That's the idea of Aerobanquets RMX, "a mixed reality art and dining experience" currently on the menu at a mecca of New York dining, the James Beard House. In practice, the Virtual Reality (VR) eating experience allows diners to see a representation of their food through goggles they wear while dining. VR, a computer-generated simulation of a three-dimensional image, enables users to immerse.
The artist behind Aerobanquets RMX is Italian interdisciplinary artist, Mattia Casalegno.
And VR eating upends the traditional experience of eating, diners at the Beard House told Reuters.
"When I see steak, I think, 'ok, it's gonna be like this. It's going to have this chewiness, or this softness,'" explained Wolfgang Jorde, a 25-year old finance associate of the James Beard Foundation who participated in a VR meal at which Reuters was present. Having traditional vision replaced with VR imagery eliminates the visual element of customary eating. And so as food came his way, Jorde was "really trying to figure it out," he said. It's 'like tasting for the first time,' It's like, you know, you've never had a piece of cod before and you're trying to figure it out."
The meal Jorde and his peers participated in was hosted by Aerobanquets's CEO Roni Mazumdar, who is also the founder of New York-based South Asian restaurants Rahi, Adda and Dhamaka. And so the night's menu was heavily influenced by region, including a Kafta featuring goat cheese, and a Dal with lemon dumplings,
For Mazumdar, the hope is that eating will become a "little more enhanced because of the ambiance" VR allows. "Would that seafood taste better if you were sitting on a boat in the middle of an ocean with your uncle next to you that you haven't seen in years?"
VR eating has also appeared at Japanese restaurants like, "Tree by Naked." Aerobanquets RMX itself has already had runs in Seoul and Shanghai.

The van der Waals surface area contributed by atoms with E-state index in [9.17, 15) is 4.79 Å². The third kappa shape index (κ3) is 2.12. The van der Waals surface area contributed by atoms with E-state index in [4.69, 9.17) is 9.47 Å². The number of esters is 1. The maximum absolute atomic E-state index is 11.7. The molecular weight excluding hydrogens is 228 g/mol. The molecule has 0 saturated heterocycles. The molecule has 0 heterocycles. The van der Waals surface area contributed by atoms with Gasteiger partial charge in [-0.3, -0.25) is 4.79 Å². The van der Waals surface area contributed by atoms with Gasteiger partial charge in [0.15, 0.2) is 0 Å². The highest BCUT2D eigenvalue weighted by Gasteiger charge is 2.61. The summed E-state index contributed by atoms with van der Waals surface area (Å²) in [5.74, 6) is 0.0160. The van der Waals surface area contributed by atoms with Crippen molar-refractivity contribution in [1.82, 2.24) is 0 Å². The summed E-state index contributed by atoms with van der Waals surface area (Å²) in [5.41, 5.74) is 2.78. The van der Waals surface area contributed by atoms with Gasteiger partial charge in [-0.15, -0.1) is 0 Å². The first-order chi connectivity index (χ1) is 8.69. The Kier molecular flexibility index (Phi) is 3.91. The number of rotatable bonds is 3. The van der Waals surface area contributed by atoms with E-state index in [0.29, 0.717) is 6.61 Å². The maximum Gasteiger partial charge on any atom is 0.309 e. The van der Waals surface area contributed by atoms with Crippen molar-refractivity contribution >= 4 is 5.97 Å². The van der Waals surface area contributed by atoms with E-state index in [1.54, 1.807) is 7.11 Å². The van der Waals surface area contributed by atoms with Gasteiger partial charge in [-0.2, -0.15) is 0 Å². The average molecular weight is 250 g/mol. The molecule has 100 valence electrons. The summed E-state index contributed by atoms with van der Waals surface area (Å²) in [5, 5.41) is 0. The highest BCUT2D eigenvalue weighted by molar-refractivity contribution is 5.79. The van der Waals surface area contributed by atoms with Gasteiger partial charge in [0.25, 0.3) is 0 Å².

But according to Mazumdar, the inspiration for VR eating is in fact nearly a century old, stemming from "The Futurist Cookbook," which was published in 1932 by Italian activist, Filippo Tommaso Marinetti, as a collection of surrealist recipes.
As with many new trends, VR eating is currently an elite affair. Tickets cost $125 per person for the hour-long, seven-course experience at the Beard House.
Whether VR will ever have a mass appeal remains an open question; consumer VR software investments fell 59 percent from 2017 to 2018, according to SuperData Research, as was reported by Bloomberg.
At the same time, hardware VR sales are up. And according to Mitchell Davis, the chief strategy officer of the James Beard Foundation, VR eating has the potential to bring "expensive technology to a much broader audience," as he told Reuters. "You don't need 50 people in a kitchen and a thousand dollar dinner to have a transporting experience that changes the way you think about food."
Located in Manhattan's West Village, the James Beard Foundation is known for giving out the biggest awards for the U.S. restaurant industry.
Tickets for Aerobanquets RMX are available through January 26.
(Production by: Dan Fastenberg and Hussein al Waaile)